At the Kings Place gig you dedicated “The Love of Money” to “the psychopaths, the people who run our economies all around the world”. Could you expand on that?

Yeah, social ire. It appears to me that a modern world of capitalism and slavery has been created - and a very successful one at that – in which capital moves across borders at the click of a mouse button. That movement of money has never been in human history before, and the vast scale of some of the debt that we're talking about. Capital has free movement, but labour – human beings – are held down in an ever-increasing complex cycle of visas. Just getting admission to work in a country is impossible if, say, you're a banana farmer from Equador.

This inequity kept coming up in conversations with friends in South Africa, in Brazil, in the US and all across Europe, particularly when the Occupy movement was gaining momentum. I found these conversations particularly stimulating and that's why so much of my music wants to comment on it, often in a way that's ironic or humorous – not standing on a lectern and pointing my finger at people.

I think almost everywhere there have been surprises and things I didn't expect

Your music moves easily between genres. Have you always taken that democratic approach to your material?

I think I have in my head, yeah. I've not always had the confidence to express it in recorded form, or even on the bandstand, because you preempt the way an audience will reject or accept your music. Certainly, since Conversations with the Unseen, I guess, it's validated me taking a more syncretic approach of having lots of different types of music together. I want every album to be a journey.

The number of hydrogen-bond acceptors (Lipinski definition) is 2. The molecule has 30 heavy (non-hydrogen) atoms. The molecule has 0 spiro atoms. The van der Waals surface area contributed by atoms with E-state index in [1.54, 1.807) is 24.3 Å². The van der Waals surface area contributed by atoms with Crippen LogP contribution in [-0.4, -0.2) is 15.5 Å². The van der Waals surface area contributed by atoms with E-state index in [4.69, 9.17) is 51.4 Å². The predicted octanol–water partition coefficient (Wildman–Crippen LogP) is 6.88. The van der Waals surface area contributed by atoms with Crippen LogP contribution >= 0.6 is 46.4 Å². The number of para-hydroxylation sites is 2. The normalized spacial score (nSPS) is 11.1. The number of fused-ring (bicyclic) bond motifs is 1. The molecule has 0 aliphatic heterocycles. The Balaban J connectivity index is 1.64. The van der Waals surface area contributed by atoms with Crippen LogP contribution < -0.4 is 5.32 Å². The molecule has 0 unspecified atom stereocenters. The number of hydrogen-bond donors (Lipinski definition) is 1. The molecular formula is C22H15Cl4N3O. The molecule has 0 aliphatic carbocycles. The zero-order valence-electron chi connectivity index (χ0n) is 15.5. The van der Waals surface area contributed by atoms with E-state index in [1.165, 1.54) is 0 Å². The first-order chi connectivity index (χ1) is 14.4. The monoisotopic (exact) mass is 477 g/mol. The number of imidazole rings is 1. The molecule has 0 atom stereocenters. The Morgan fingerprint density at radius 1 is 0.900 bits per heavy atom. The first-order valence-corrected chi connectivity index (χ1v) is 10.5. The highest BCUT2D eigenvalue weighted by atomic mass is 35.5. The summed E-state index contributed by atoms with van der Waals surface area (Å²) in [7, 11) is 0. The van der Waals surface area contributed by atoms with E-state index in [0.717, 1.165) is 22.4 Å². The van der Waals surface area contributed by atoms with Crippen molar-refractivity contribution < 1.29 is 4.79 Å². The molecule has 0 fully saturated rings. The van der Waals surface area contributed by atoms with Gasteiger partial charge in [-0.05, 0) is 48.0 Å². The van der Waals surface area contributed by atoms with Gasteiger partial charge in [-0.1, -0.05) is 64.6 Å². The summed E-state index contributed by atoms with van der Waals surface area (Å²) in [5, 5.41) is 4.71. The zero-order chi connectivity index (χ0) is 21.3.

Your work is increasingly taking you abroad. How has it been taking your Flyover show to share with other countries and cultures?

To take the Flyover show to Soweto, that's been incredible. There were so many kindred spirits and like-minded artists who wanted to do the show. And to have 3,000 people at Freedom Square coming to appreciate it, that was really gratifying.

Have you visited places where the music scene has made your jaw drop?

I think almost everywhere I've been there have been surprises and things I didn't expect. I loved Palestine: to see that and to hear artists and just to hang out with Palestinians was amazing. Brazil, the richness and diversity of the culture -  I definitely want to go back there. And myself, Eska [vocalist and songwriter Eska Mtungwazi], and my band were in Morocco last summer and that was musically and spiritually one of the greatest experiences I've ever had.

You were one of several composers commissioned to create a score for the BFI's Genius of Hitchcock season. What was it like composing the score for his 1927 silent film, The Ring?

Alfred Hitchcock's The RingIt was a huge challenge. I'd done theatre work before but nothing for film. And the fact that this was a silent film, and one-hour-50-minutes long, made it particularly challenging – dealing with a palette of seven musicians and creating texture and diversity. In a sense, just as when I'd done theatre work or even writing lyrics for my beats, an effective theme or story is actually more liberating than writing carte blanche.

The music is another character or another layer. I guess not having done a film score before, not having taken on anything as grandiose as the Hitchcock legacy, meant that I could take a few more risks and be a bit more daring – almost irreverent at times.

What's stimulating your creative juices at the moment?

There's an artist in the States that I like called Ab-Soul – a very interesting and angular approach. And I've just finished reading Robert Cialdini's Influence, about some of the more surprising aspects of human psychology.

  • The Legend of Mike Smith is out today on Soweto Kinch Recordings.
  • Soweto Kinch performs two shows at Ronnie Scott's on 25 and 26 February.

Listen to Soweto Kinch perform "Help" from The New Emancipation